Notes from Ghost Town by Kate Ellison
Edgmont USA | Hardcover, 336 pages
February 12, 2013
Young Adult | Mystery | Suspense
Rating: 2 out of 5 Stars
I struggled with this book; it turns out, I don’t have the capacity to be patient when the book I’m reading contains a much more evolved mystery. And boy, did this book ever tried my patience.
Notes from Ghost Town is a story about a girl whose realization that she was in love with her best friend came a little too late. Because a week after they kissed, he was murdered. As if that’s not enough to push her into a tailspin of emotional and mental chaos, the accused murderer (and admitted guilty party) was her mother.
Olivia Tithe is a talented painter; but when a sudden onslaught of colour blindness took away her ability to paint, she lost interest in everything else: food tasted bland and everything turned grey. A week or so before her mother’s sentencing, she starts seeing the ghost of Lucas Stern, her best friend. Proof that she’s well on her way to insanity. She’s always known it’s in her blood; after all, her mother is suffering from Schizophrenia herself, and why she admitted to being guilty of killing Stern. But Olivia knows her mother is innocent. She could never kill a boy whom she’d loved as though he were her own son. She has nine days to prove her innocence, but with everyone dissuading her from delving further, it will be difficult to find a someone who would sympathize. Time is running out for her mother, and for Lucas, who is slowly sinking into a realm where the restless dead exist without peace.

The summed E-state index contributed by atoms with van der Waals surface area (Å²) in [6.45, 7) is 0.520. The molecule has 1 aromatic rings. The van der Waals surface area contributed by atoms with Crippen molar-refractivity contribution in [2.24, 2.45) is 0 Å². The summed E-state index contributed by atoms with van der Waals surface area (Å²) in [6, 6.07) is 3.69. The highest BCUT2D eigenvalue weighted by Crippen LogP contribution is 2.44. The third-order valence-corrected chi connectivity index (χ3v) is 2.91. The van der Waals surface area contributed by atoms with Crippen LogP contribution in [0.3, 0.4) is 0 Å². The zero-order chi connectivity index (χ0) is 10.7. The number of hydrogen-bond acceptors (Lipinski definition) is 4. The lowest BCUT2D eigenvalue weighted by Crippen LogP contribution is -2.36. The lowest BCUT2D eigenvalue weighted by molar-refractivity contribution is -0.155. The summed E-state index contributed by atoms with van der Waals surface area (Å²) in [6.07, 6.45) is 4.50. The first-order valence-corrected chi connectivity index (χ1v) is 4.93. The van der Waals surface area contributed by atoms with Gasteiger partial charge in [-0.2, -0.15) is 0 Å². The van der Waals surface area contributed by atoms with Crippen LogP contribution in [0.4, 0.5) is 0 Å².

I didn’t think it would be possible to grow bored with a mystery novel. It’s supposed to keep you flipping the pages until you unravel all its intricacies. At first, I was genuinely vested in the story. But as time goes by, my interest started waning.
I know a good mystery novel does not reveal its secrets until you get closer to the bitter end. Notes from Ghost Town certainly accomplished that. But for an impatient reader like me, it became a painful practice in the art of waiting – waiting for the story to unravel; waiting for the characters to reveal their true selves.
Herein lies the frustration I have with this novel; which, to be honest is probably the same reason it works for fans of this genre. It was stingy with clues; it gave no hints, and gave away no suspects. Oh don’t get me wrong, the author threw me a bone; but if clues were bones, she gave me a stirrup (smallest bone in the human body). As such, it wasn’t substantial enough for me to bite. It took away the enjoyment of solving the mystery in the midst of reading, and as a result, I grew bored.
Olivia, while she was a fantastic actualization of a girl on the cusp of possibly losing her mind, was a little hard to reach. She didn’t appeal to my sense of empathy, to be honest. She was a mixture of a lot of things but nothing definite.
The grey space that Olivia found herself was something I didn’t enjoy reading. I don’t know how a kiss could bring on such a dramatic change to her world. Was the kiss that good that it spurred on such a drastic/traumatic reaction? Not to mention it’s the equivalent to an injury suffered by a blunt force trauma to the head? Perhaps it’s to add on to the sense that she’s completely losing her mind? However, it felt unnecessary to me. As if seeing Stern’s ghost is not enough to warrant a trip to her therapist’s couch.
The novel itself seems a little disorganized, and lacking – from its characters to the small arches that encompasses the entirety of the story as a whole – I felt dissatisfied over all.
If you’re a true lover of mystery novels in a Young Adult milieu, this book is probably more your forte. I’m not saying I don’t enjoy a mystery novel from time to time, but it has to sustain my interest throughout.